From the start The Family has taught that there are two kinds of Christians - those who obey Jesus, and those who financially support those who obey Jesus. Requirements for discipleship (i.e. Luke 14:33) are waived for the second group, who are, nevertheless, still regarded as Christians.

We cannot agree with this teaching. The words "Christian" and "disciple" are used interchangeably in the Bible. Luke 14:33 is not talking about an elite group of Christians, called "disciples". It is talking about "whosoever" wants to be a Christian, just as John 3:16 is talking about "whosoever" is going to have eternal life. You are either a disciple of Jesus, or you are not a Christian. There are no neutrals. And the requirement for disciples in Luke 14:33 is just as universal as the requirement in John 3:16.

We can understand giving some people the benefit of the doubt if they don't know any better. And Matthew 10:40-42 suggests that God will reward those who help us materially. But the verses preceding this passage (Matthew 10:33-39) suggest that helping a prophet "in the name of a prophet" means much more than making a donation to our work.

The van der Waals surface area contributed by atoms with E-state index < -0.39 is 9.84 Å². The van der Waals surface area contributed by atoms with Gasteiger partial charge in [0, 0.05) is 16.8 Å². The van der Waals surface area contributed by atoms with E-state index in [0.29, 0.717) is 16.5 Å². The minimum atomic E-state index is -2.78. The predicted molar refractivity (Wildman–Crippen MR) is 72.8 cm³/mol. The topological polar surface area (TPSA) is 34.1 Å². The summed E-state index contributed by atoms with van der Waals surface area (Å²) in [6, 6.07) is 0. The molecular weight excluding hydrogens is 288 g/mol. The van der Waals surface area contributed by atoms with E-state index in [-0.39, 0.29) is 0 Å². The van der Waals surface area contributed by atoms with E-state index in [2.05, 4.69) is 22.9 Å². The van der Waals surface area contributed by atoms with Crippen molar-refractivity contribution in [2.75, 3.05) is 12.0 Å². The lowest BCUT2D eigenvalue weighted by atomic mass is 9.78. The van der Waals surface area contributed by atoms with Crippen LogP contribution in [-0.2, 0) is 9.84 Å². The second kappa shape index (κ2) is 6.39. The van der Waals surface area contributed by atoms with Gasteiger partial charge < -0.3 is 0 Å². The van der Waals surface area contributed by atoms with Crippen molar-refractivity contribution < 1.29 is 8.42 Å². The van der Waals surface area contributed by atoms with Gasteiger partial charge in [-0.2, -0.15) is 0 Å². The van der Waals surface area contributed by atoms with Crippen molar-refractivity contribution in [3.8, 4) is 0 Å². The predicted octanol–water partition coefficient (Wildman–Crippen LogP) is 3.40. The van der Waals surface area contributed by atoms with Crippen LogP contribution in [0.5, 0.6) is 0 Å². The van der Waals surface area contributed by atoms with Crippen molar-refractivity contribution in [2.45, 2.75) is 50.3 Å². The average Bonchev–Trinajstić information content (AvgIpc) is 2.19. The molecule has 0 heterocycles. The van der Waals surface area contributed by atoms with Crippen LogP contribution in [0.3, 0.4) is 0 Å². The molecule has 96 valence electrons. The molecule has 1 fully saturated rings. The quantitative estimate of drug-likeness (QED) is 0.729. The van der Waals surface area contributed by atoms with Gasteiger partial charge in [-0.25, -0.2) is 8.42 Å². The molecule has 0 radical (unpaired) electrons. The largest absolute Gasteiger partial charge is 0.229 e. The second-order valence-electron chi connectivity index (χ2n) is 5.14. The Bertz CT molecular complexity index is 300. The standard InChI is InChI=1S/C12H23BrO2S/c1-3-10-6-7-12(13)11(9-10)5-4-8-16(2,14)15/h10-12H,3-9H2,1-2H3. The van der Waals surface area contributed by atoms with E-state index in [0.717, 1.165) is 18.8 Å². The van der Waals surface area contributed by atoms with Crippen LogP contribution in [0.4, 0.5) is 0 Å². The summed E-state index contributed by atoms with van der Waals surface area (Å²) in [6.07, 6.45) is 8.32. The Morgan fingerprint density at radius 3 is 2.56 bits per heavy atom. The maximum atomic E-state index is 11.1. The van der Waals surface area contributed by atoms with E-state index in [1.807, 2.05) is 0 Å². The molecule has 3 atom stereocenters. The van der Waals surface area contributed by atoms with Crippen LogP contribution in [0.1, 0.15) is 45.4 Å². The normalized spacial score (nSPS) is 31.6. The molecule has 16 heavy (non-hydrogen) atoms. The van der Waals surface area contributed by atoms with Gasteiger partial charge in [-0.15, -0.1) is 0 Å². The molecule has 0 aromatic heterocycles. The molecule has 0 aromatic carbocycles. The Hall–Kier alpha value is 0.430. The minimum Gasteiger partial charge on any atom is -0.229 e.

I have quoted these verses to businessmen who have helped us and said, "You can have a blessing after you die, or one on your business now. Which do you prefer?" They have opted for a blessing on their business! So their assistance is coming "in the name of their business", not in the name of Jesus.

It is good to be polite and loving toward people who support us; but we cannot 'justify' them. We have not come to condemn them, but we will never save them if we are not convinced that they are lost in the first place.

This area of difference between us and The Family seems to stem from faith in the "sinner's prayer" as the ultimate test of whether a person is a Christian. A supporter who says the prayer is regarded as a Christian whether or not they obey Jesus by forsaking all. We cannot agree with this, and when supporters discover this, their gifts to us usually stop, indicating that the support was contingent on our justifying their disobedience.